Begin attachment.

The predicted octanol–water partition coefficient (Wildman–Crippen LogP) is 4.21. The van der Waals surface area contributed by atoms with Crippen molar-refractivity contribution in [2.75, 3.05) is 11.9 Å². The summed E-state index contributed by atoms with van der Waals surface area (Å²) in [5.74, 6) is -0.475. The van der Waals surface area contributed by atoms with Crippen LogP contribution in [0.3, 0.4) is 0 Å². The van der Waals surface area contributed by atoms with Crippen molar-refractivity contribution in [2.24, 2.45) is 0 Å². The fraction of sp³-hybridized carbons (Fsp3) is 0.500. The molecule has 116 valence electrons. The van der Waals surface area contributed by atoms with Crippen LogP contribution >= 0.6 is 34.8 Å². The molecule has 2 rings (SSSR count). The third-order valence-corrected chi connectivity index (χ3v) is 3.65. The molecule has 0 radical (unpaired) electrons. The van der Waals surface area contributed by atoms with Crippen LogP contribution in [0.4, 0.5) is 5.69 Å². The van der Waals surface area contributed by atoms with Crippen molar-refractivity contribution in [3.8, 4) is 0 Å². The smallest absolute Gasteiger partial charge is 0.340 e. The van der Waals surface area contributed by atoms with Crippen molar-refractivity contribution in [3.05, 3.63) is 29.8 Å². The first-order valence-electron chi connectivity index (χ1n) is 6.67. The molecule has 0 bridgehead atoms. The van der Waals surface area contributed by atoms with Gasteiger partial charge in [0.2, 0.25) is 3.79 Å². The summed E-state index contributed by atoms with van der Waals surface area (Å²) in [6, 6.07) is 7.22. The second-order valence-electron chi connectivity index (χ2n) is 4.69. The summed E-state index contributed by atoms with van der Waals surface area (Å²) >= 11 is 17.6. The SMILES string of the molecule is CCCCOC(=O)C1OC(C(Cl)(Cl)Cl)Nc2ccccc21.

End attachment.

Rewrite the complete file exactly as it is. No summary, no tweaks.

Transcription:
The predicted octanol–water partition coefficient (Wildman–Crippen LogP) is 4.21. The van der Waals surface area contributed by atoms with Crippen molar-refractivity contribution in [2.75, 3.05) is 11.9 Å². The summed E-state index contributed by atoms with van der Waals surface area (Å²) in [5.74, 6) is -0.475. The van der Waals surface area contributed by atoms with Crippen LogP contribution in [0.3, 0.4) is 0 Å². The van der Waals surface area contributed by atoms with Crippen molar-refractivity contribution in [2.24, 2.45) is 0 Å². The fraction of sp³-hybridized carbons (Fsp3) is 0.500. The molecule has 116 valence electrons. The van der Waals surface area contributed by atoms with Crippen LogP contribution >= 0.6 is 34.8 Å². The molecule has 2 rings (SSSR count). The third-order valence-corrected chi connectivity index (χ3v) is 3.65. The molecule has 0 radical (unpaired) electrons. The van der Waals surface area contributed by atoms with Crippen LogP contribution in [0.4, 0.5) is 5.69 Å². The van der Waals surface area contributed by atoms with Crippen molar-refractivity contribution in [3.8, 4) is 0 Å². The smallest absolute Gasteiger partial charge is 0.340 e. The van der Waals surface area contributed by atoms with Crippen molar-refractivity contribution in [3.05, 3.63) is 29.8 Å². The first-order valence-electron chi connectivity index (χ1n) is 6.67. The molecule has 0 bridgehead atoms. The van der Waals surface area contributed by atoms with Gasteiger partial charge in [0.2, 0.25) is 3.79 Å². The summed E-state index contributed by atoms with van der Waals surface area (Å²) in [6, 6.07) is 7.22. The second-order valence-electron chi connectivity index (χ2n) is 4.69. The summed E-state index contributed by atoms with van der Waals surface area (Å²) >= 11 is 17.6. The SMILES string of the molecule is CCCCOC(=O)C1OC(C(Cl)(Cl)Cl)Nc2ccccc21.